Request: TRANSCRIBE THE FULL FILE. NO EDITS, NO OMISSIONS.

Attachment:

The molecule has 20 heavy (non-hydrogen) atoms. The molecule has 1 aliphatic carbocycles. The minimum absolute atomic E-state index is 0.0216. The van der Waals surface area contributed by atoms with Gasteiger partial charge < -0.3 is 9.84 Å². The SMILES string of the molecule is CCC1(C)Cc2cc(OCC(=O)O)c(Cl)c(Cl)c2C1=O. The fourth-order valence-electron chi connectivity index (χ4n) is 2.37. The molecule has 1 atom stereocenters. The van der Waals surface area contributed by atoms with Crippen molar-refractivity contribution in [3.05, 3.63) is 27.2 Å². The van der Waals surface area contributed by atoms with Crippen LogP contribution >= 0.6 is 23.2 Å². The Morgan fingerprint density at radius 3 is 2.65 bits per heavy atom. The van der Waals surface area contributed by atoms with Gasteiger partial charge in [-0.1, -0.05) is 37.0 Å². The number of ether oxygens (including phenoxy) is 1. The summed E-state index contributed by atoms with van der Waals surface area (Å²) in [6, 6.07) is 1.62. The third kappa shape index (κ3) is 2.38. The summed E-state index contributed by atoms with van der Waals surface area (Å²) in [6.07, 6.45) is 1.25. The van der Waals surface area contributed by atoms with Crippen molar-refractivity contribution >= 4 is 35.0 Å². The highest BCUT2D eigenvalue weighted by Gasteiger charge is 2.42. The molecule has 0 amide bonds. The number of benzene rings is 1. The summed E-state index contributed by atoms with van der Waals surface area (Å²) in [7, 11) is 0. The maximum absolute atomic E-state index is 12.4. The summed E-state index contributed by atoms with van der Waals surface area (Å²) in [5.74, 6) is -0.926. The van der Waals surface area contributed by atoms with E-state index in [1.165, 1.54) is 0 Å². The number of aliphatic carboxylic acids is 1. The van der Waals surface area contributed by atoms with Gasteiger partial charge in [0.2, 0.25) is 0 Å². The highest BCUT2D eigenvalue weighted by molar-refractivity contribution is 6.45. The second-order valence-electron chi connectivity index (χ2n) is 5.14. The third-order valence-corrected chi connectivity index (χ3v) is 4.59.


The molecule has 20 heavy (non-hydrogen) atoms. The molecule has 1 aliphatic carbocycles. The minimum absolute atomic E-state index is 0.0216. The van der Waals surface area contributed by atoms with Gasteiger partial charge < -0.3 is 9.84 Å². The SMILES string of the molecule is CCC1(C)Cc2cc(OCC(=O)O)c(Cl)c(Cl)c2C1=O. The fourth-order valence-electron chi connectivity index (χ4n) is 2.37. The molecule has 1 atom stereocenters. The van der Waals surface area contributed by atoms with Crippen molar-refractivity contribution in [3.05, 3.63) is 27.2 Å². The van der Waals surface area contributed by atoms with Crippen LogP contribution >= 0.6 is 23.2 Å². The Morgan fingerprint density at radius 3 is 2.65 bits per heavy atom. The van der Waals surface area contributed by atoms with Gasteiger partial charge in [-0.1, -0.05) is 37.0 Å². The number of ether oxygens (including phenoxy) is 1. The summed E-state index contributed by atoms with van der Waals surface area (Å²) in [6, 6.07) is 1.62. The third kappa shape index (κ3) is 2.38. The summed E-state index contributed by atoms with van der Waals surface area (Å²) in [6.07, 6.45) is 1.25. The van der Waals surface area contributed by atoms with Crippen molar-refractivity contribution >= 4 is 35.0 Å². The highest BCUT2D eigenvalue weighted by Gasteiger charge is 2.42. The molecule has 0 amide bonds. The number of benzene rings is 1. The summed E-state index contributed by atoms with van der Waals surface area (Å²) in [7, 11) is 0. The maximum absolute atomic E-state index is 12.4. The summed E-state index contributed by atoms with van der Waals surface area (Å²) in [5.74, 6) is -0.926. The van der Waals surface area contributed by atoms with E-state index in [1.165, 1.54) is 0 Å². The number of aliphatic carboxylic acids is 1. The van der Waals surface area contributed by atoms with Gasteiger partial charge in [0.2, 0.25) is 0 Å². The highest BCUT2D eigenvalue weighted by molar-refractivity contribution is 6.45. The second-order valence-electron chi connectivity index (χ2n) is 5.14. The third-order valence-corrected chi connectivity index (χ3v) is 4.59.